Interview by Adam Waheed; Story written by Seth Richards
This year marks Michelin’s second season as the MotoGP spec tire supplier. At the Red Bull Grand Prix of The Americas in Austin, Texas, we spoke with Nicholas Goubert, Michelin’s MotoGP Technical Director, to check in on the French company’s sophomore effort and the challenges it faces in “keeping the sticky side down” in motorsport’s most exciting championship.
Goubert is a familiar face in the MotoGP paddock and has worked for Michelin for more than 25 years, in departments ranging from testing, racing, and marketing. In his current role, Goubert, along with a 20-some person crew, travel to each MotoGP round to support “The Circus.”
“We bring more or less 1400 tires per race weekend because the regulation. Everything is fixed,” says Goubert. “You have to have three slicks front, three slicks rear, and then two types of wet for the front and two types for rear. If you add everything up, then you end up with 1400 tires on race weekend.”
The regulation Goubert cites is a rulebook change from December 2016. The change entails dropping intermediate tires in exchange for an additional front and rear slick option. The intermediate tires were intended for conditions where neither slicks or rain tires were suitable. But as the 2016 season showed, the intermediates were rarely used.
“It’s a change compared to last year because last year we had to have only two front specs and two rear specs for the slicks,” Goubert tells us. “This year they want you to have more because last year it was quite exceptional, if you look at the number of winners. Of course, part of it is weather, but part of it is tires as well. You try to choose the tires to [suit] everyone’s needs. So last year, in many cases we brought more than two front slicks, so they said, okay, we’ll make it a rule. After, you are to bring every time three, and then please do the same with the rear. We’re willing to doing it, so it’s pretty good.”
Providing this number of tires is necessary to give racers the safest and best rubber given specific track and weather conditions. Compared to some other tires, Michelins have a relatively narrow operating temperature.
In 2007, MotoGP rule changes required teams to pick their tire allocations on Thursday night. Prior to this, Michelin would produce what MotoGP commentators and pundits call “Saturday Night Specials” – tires designed specifically for the forecasted conditions of Sunday’s race, shipped from Michelin’s Clermont-Ferrand headquarters at the last minute, or at times, produced trackside as GP lore has it.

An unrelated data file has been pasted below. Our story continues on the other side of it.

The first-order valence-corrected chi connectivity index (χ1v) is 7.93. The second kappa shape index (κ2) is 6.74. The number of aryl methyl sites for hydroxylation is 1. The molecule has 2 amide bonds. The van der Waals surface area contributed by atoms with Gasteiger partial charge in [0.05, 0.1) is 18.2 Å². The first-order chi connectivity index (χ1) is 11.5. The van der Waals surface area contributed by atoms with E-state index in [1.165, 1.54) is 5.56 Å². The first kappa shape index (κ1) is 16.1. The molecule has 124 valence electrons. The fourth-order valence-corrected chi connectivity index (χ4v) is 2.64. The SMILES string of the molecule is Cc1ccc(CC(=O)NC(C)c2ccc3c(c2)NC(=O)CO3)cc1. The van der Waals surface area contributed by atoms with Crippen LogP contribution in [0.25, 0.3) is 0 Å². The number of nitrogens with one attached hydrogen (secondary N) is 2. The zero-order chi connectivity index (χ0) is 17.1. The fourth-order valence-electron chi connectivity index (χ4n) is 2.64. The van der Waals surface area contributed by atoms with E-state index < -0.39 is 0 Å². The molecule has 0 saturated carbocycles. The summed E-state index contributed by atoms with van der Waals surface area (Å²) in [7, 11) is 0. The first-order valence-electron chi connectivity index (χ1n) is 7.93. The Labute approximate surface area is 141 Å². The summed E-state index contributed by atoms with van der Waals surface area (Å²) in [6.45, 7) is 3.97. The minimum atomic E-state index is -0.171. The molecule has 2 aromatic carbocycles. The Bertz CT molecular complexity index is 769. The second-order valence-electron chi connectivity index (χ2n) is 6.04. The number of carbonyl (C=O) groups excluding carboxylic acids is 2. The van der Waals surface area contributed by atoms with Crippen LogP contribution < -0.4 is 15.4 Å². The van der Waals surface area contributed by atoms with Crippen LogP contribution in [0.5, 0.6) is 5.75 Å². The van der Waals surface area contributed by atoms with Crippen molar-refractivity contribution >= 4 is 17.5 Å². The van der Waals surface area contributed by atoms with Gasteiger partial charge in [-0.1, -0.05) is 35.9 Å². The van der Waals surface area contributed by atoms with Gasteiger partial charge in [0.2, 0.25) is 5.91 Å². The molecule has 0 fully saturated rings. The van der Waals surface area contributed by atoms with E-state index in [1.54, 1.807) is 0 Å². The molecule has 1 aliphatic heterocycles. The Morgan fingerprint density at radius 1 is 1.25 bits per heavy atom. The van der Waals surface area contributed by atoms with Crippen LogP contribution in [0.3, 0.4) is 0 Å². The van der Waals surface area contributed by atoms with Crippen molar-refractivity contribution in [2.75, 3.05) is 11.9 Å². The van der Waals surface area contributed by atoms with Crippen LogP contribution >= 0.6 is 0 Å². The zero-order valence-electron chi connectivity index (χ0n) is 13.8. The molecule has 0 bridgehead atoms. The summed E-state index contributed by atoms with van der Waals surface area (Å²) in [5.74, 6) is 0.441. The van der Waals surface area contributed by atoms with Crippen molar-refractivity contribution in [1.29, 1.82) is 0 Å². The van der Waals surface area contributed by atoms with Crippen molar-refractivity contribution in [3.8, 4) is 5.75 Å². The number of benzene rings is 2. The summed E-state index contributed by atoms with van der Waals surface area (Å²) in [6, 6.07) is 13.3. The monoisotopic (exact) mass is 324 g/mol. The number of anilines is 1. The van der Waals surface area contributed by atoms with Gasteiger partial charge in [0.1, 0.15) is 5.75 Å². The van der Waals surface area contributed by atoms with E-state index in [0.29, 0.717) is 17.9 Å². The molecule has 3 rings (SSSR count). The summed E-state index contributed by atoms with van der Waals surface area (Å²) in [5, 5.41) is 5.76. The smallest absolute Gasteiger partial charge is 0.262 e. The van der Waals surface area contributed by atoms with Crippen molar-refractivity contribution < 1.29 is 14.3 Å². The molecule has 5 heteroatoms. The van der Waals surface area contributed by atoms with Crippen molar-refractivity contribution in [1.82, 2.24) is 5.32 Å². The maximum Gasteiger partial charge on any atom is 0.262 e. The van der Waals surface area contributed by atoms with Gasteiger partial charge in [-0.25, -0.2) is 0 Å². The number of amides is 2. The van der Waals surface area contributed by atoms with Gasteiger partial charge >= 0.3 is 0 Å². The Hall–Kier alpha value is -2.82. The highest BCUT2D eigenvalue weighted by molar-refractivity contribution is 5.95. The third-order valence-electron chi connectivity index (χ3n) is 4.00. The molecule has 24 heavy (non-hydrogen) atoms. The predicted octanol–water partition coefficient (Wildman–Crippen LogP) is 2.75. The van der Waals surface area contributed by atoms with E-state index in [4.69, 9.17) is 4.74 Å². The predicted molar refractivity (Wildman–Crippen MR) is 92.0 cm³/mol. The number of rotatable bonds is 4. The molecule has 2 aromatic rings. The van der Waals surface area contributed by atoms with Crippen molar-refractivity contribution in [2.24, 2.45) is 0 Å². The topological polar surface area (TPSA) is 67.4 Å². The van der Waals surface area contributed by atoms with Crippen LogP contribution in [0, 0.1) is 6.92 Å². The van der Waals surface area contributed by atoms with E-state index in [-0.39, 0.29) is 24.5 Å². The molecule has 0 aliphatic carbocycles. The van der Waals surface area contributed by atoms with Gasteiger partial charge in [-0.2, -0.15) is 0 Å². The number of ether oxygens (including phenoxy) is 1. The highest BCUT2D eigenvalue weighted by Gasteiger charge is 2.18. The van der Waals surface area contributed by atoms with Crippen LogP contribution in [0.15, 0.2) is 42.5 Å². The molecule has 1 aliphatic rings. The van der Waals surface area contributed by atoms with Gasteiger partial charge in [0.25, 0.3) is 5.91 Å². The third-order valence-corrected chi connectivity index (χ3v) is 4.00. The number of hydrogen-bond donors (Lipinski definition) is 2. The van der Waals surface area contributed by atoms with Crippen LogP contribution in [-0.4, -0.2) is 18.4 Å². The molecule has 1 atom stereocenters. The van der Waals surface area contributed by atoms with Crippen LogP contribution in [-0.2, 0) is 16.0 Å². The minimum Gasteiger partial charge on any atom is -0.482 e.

Bridgestone, on the other hand, did not have this option, given the factory’s location in Japan. Out of necessity, Bridgestones were developed to have a broader operating temperature. Given this characteristic of the French hoops, providing more tire options helps to compensate. Don’t rush to interpret this as a criticism; it should be noted that in 2016, Michelin’s first year back in MotoGP after a seven-year hiatus, race lap records were broken multiple times.
The logistics of carting such a large number of tires around the world is only the beginning of the challenge, considering unforeseen circumstances like the labor strike in Argentina, host of the second round at the Termas De Rio Hondo circuit.
“Everything was blocked for one day, the Thursday before the race,” Goubert tells. “We had planned actually to make, not a comparison between last year, [but between a stiffer construction tire and] last year’s Valencia tires.”
The so-called Valencia tires, introduced at the Valencia test following the final round of 2016, have a redesigned profile, developed to offer more feel at maximum lean. Goubert continues, “we couldn’t do it because the tires were not there. So we thought, okay, we’ll wait for that. Different time.”
“The Valencia tire,” he says, “was a big step for all the riders we made at the end of last year with the different front profile. We developed that profile to introduce it only from the beginning of this year, but because the championship had been decided very early last year in Motegi, we decided to introduce that new profile front tire at Valencia.”
“Everybody was very happy with it, so we thought definitely it’s simplified for 2017. Then we continued working on the compounds and on constructions, and in between the rules changed for the bikes because the winglets, for example, are not allowed anymore, and they had a lot of changes to the bikes. Basically from the beginning of the decision, we know completely we have something better than what we had in Valencia.”